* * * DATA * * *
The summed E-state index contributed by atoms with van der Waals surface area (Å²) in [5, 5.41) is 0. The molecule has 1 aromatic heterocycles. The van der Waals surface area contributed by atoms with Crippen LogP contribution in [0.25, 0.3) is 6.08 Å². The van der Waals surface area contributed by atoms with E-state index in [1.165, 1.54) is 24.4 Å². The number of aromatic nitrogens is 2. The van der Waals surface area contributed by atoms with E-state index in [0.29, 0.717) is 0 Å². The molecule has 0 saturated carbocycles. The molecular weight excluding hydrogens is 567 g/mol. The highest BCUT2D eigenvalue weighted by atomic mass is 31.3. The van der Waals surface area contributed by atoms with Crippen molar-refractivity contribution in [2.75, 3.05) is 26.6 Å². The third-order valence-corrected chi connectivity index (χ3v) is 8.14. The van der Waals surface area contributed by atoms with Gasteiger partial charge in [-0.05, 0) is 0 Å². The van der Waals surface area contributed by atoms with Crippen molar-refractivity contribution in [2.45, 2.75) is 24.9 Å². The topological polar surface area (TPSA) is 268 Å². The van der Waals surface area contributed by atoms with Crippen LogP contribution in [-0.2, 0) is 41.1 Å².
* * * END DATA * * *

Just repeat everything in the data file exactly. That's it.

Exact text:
The summed E-state index contributed by atoms with van der Waals surface area (Å²) in [5, 5.41) is 0. The molecule has 1 aromatic heterocycles. The van der Waals surface area contributed by atoms with Crippen LogP contribution in [0.25, 0.3) is 6.08 Å². The van der Waals surface area contributed by atoms with E-state index in [1.165, 1.54) is 24.4 Å². The number of aromatic nitrogens is 2. The van der Waals surface area contributed by atoms with E-state index in [0.29, 0.717) is 0 Å². The molecule has 0 saturated carbocycles. The molecular weight excluding hydrogens is 567 g/mol. The highest BCUT2D eigenvalue weighted by atomic mass is 31.3. The van der Waals surface area contributed by atoms with Crippen molar-refractivity contribution in [2.75, 3.05) is 26.6 Å². The third-order valence-corrected chi connectivity index (χ3v) is 8.14. The van der Waals surface area contributed by atoms with Gasteiger partial charge in [-0.05, 0) is 0 Å². The van der Waals surface area contributed by atoms with Crippen molar-refractivity contribution in [2.45, 2.75) is 24.9 Å². The topological polar surface area (TPSA) is 268 Å². The van der Waals surface area contributed by atoms with Crippen LogP contribution in [-0.2, 0) is 41.1 Å².